Memorial (USA): St. John Neumann, Bishop
From: Mark 6:45-52
Jesus Walks on Water
 Immediately he (Jesus) made his disciples get into the boat and go before him to the other side, to Bethsaida, while he dismissed the crowd.  And after he had taken leave of them, he went into the hills to pray.  And when evening came the boat was out on the sea, and he was alone on the land.  And he saw that they were distressed in rowing, for the wind was against them. And about the fourth watch of the night he came to them, walking on the sea. He meant to pass by them,  but when they saw him walking on the sea they thought it was a ghost, and cried out;  for they all saw him, and were terrified. But immediately he spoke to them and said, "Take heart, it is I; have no fear."  And he got into the boat with them and the wind ceased. And they were utterly astounded,  for they did not understand about the loaves, but their hearts were hardened.
48. The Romans divided the night into four parts or watches, whose length varied depending on the season. St Mark (13:35) gives the popular names for these watches: evening, midnight, cockcrow, morning. Therefore, it is towards dawn that Jesus comes to the disciples.
He wishes to teach us that even when we are in very pressurized and difficult situations, he is nearby, ready to help us; but he expects us to make an effort, to strengthen our hope and temper our resolve (cf. note on Mt 14:24-33); as an early Greek commentator puts it: "The Lord allowed his disciples to enter danger to make them suffer, and he did not immediately come to their aid: he left them in peril for the whole night, to teach them to be patient and not to be accustomed to receiving immediate succor in tribulation" (Theophylact, "Enarratio In Evangelium Marci, in loc.").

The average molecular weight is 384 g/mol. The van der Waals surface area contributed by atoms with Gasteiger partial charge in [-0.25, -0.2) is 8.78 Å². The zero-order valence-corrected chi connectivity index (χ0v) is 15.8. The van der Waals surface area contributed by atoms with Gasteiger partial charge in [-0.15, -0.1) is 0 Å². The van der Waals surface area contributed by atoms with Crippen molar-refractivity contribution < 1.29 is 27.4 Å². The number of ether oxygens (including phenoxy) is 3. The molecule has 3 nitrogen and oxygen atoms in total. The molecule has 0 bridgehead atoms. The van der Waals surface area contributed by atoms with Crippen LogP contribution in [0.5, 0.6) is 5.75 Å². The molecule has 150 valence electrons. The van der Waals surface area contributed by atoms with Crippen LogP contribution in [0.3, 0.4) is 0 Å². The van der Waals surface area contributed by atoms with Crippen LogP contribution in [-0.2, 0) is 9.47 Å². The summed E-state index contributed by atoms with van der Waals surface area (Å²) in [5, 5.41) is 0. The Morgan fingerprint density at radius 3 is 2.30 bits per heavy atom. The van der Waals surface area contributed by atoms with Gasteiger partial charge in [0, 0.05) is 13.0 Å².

52. The disciples do not yet see Jesus' miracles as signs of his divinity. They witness the multiplication of the loaves and the fish (Mk 6:33-44) and the second multiplication of the loaves (Mk 8:17), but their hearts and minds are still hardened; they fail to grasp the full import of what Jesus is teaching them through his actions--that he is the Son of God. Jesus is patient and understanding with their defects, even when they fail to grasp what he says when he speaks about his own passion (Lk 18:34). Our Lord will give them further miracles and further teaching to enlighten their minds, and, later, he will send the Holy Spirit to teach them all things and remind them of everything he said (cf. Jn 14:26).
St Bede the Venerable comments on this whole episode (Mk 6:45-52) in this way: "In a mystical sense, the disciples' effort to row against the wind point to the efforts the Holy Church must make against the waves of the enemy world and the outpourings of evil spirits in order to reach the haven of its heavenly home. It is rightly said that the boat was out on the sea and He alone on the land, because the Church has never been so intensely persecuted by the Gentiles that it seemed as if the Redeemer had abandoned it completely. But the Lord sees his disciples struggling, and to sustain them he looks at them compassionately and sometimes frees them from peril by clearly coming to their aid" ("In Marci Evangelium Expositio, in loc.").
Source: "The Navarre Bible: Text and Commentaries". Biblical text taken from the Revised Standard Version and New Vulgate. Commentaries made by members of the Faculty of Theology of the University of Navarre, Spain. Published by Four Courts Press, Kill Lane, Blackrock, Co. Dublin, Ireland. Reprinted with permission from Four Courts Press and Scepter Publishers, the U.S. publisher.